Let’s play the “law school hypothetical” game for a minute. (I know, not as exciting as a cat being chosen in Monopoly, but bear with me.)
- An gay, male employee starts works as a teacher in an “New Beginnings Alternative” program at a public school.
- During his employment, he is subject to derogatory statements by a fellow teacher, a school police officer and a supervisor.
- Allegedly a supervisor tells a social worker that the employee is “too flaming” or “too flamboyant”. Also, a fellow teacher is alleged to have said to the employee at a department meeting that “You are so overdramatic, you are being a bitch just like a woman.”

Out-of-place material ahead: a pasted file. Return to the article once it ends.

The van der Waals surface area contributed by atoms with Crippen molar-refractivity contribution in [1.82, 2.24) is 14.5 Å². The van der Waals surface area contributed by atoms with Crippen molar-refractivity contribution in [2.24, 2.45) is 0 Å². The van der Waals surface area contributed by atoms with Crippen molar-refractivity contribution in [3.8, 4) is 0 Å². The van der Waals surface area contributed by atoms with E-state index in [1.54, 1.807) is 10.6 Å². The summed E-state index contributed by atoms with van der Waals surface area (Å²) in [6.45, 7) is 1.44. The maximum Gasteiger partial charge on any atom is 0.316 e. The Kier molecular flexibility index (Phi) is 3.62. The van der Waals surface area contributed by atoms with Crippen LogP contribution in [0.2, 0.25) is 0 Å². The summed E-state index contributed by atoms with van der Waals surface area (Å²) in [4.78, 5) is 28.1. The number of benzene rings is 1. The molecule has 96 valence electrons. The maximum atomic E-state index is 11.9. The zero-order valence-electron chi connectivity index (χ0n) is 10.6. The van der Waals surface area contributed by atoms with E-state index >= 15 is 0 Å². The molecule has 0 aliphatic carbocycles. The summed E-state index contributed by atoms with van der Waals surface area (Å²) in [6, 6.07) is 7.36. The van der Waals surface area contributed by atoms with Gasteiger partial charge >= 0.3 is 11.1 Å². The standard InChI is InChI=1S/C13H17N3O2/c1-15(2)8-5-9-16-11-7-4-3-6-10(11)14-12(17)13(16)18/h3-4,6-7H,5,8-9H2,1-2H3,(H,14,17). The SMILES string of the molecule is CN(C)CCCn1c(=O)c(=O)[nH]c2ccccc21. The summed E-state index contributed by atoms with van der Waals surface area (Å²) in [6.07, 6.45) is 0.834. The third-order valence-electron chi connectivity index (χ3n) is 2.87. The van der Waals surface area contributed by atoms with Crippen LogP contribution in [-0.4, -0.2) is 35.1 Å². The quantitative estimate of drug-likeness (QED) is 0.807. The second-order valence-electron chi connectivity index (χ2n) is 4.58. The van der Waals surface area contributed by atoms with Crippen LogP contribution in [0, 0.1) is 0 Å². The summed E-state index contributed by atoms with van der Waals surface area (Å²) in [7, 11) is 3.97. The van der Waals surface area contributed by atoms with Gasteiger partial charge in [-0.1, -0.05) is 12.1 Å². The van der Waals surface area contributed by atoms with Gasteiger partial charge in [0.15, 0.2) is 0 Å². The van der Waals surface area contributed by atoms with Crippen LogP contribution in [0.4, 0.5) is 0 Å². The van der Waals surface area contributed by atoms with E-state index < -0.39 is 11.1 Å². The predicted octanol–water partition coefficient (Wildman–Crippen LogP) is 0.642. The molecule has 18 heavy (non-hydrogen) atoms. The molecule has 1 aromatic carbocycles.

- The employee is criticized for not being a “team player” and that his “apparent proneness towards using sarcasm and humor (that is often not understood by others) must change.”
- The employee believes that the supervisor’s comments regarding how he and others cannot understand the employee’s sense of humor “stems from their divergent social views and pervasive stereotypes on gender and sexuality.”
- Ultimately, the employee is informed that his contract may not be renewed which does, in fact, lead to a non-renewal of the contract.
Assuming, as you must for the moment, that the allegations are all true, does the employee have any claims? If so, what are they?Continue Reading Can Being Called “Too Flamboyant” Be Basis for State Gender Discrimination Claim?